Open BSD 3.4
Das sichere Multi-Plattform-BSD
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OpenBSD 3.4 ist ein BSDlite 4.4-basierendes Betriebssystem (ähnlich wie FreeBSD und NetBSD). Die 3 CDs von OpenBSD 3.4 enthalten installierbare Vollversionen für die folgenden Architekturen: i386, Sparc, Sparc64, PowerPC (Mac), Vax (nicht bootfähig) sowie die vollständigen Sourcecodes und eine Fülle an zusätzlichen Softwarepaketen für alle Architekturen (Ports).
OpenBSD wird allgemein als das sicherste BSD-System eingeschätzt, nach eigenen Angaben kam es seit 6 Jahren nicht mehr zu einem erfolgreichen Angriff von außen.
CPU-Architektur: x86,sparc, sparc64, macppc
Lieferumfang: 3 CDROM
Lieferzeit: ab Lager
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- Three CDROMs in a jewel case.
- The complete install components for FIVE architectures:
- The following architectures only available via FTP download:
- The CDs are bootable on i386, macppc, sparc, and sparc64.
- A funky and surprisingly artistic CD insert sheet which contains
The information on this piece of paper makes OpenBSD somewhat
easier to install than if you do an FTP install.
- A full source tree (ready for AnonCVS use).
- The latest reliable XFree86 binaries for all architectures
- The latest XFree86 source code with small modifications
by us to make it prettier and more secure.
- Our own ports tree which has improved an
insane amount since OpenBSD 3.3. Almost all packages work on almost
- Several pre-built binary packages for the most common
architectures, which are very easy to install directly off the CDROM.
- As always, stickers included!
- And many other things...
This is a partial list of new features and systems included in OpenBSD 3.4.
For a comprehensive list, see the changelog leading
- The i386 architecture has been switched to the
- Further W^X improvements, including support for the i386 architecture.
Native i386 binaries have their executable segments rearranged to support
isolating code from data, and the cpu CS limit is used to impose a best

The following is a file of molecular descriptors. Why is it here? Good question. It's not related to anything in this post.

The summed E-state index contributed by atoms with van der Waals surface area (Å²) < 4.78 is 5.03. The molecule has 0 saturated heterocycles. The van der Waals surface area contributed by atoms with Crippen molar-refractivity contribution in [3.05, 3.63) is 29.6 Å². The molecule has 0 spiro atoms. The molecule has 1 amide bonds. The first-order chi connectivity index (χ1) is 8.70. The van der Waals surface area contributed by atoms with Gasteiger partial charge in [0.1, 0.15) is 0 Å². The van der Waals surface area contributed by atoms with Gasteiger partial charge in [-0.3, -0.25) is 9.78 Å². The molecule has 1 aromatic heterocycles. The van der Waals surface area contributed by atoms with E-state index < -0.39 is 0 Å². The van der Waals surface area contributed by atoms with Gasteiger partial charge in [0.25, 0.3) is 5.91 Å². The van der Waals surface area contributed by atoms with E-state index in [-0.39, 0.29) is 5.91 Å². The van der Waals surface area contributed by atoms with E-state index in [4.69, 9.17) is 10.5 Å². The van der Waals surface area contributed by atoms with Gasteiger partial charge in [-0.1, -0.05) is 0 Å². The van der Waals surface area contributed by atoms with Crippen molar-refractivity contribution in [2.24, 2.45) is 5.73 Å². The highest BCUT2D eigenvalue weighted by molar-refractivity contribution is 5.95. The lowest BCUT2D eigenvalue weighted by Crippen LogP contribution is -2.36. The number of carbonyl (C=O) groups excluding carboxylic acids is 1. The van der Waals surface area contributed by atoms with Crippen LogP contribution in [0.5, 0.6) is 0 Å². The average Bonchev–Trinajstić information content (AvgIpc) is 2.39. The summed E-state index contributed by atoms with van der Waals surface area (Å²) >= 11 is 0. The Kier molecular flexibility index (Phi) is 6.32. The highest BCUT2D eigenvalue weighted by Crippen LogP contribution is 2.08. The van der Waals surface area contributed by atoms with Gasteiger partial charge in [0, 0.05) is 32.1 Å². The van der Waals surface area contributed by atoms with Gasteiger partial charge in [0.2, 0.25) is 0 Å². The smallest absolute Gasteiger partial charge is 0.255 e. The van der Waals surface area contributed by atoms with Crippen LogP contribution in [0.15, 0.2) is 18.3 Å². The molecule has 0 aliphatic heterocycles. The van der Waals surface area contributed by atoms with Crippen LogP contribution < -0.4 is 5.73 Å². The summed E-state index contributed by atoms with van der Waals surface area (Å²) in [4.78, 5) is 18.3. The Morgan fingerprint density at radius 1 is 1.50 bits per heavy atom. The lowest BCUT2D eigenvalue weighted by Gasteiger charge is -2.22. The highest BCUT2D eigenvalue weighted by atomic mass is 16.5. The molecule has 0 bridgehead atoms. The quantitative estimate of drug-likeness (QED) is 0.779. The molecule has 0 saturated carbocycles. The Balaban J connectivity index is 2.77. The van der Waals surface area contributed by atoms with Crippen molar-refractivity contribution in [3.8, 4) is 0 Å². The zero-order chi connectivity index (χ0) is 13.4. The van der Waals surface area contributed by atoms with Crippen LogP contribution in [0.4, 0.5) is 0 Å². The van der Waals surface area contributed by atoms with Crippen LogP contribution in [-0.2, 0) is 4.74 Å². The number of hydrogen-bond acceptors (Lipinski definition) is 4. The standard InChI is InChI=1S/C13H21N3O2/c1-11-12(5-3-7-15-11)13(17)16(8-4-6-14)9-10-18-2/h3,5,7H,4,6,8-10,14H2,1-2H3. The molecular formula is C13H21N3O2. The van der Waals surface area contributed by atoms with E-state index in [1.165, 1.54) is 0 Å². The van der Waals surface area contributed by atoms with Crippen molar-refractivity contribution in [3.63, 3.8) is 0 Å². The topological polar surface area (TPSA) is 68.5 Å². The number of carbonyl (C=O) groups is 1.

effort limit on code execution.
on ELF platforms now loads libraries in a random order for
greater resistance to attacks. The i386 architecture also maps libraries
into somewhat randomized addresses. Together with W^X and
these changes increase the difficulty of successfully exploiting an
application error, such as a buffer overflow.
- A static bounds checker has been added to the compiler to perform basic
checks on functions which accept buffers and sizes. The checker aims to
find common mistakes in the use of library functions such as
without emitting any false positives. Running it over the source and ports
trees revealed over a hundred real bugs, which were fixed and submitted back
to the original authors where possible.
- Privilege separation has been implemented for the
daemon, making it much more robust against future errors. The child which
listens to network traffic now runs as a normal user and chroots itself,
while the parent process tracks the state of the child and performs
privileged operations on its behalf.
- Many unsafe string functions have been removed from the kernel and userland
utilities. This audit is one of the most comprehensive OpenBSD has ever
done, with thousands of occurrences of
being replaced with safer, bounded alternatives such as
- Many improvements to and bugs fixed in the
ProPolice stack protector. Several other code generation bugs
for RISC architectures fixed.
ProPolice stack protection has been enabled in the kernel as well.
- Privilege separation has been implemented in the X server. The privileged
child process is responsible for the operations that can't be done after the
main process has switched to a non-privileged user. This greatly reduces the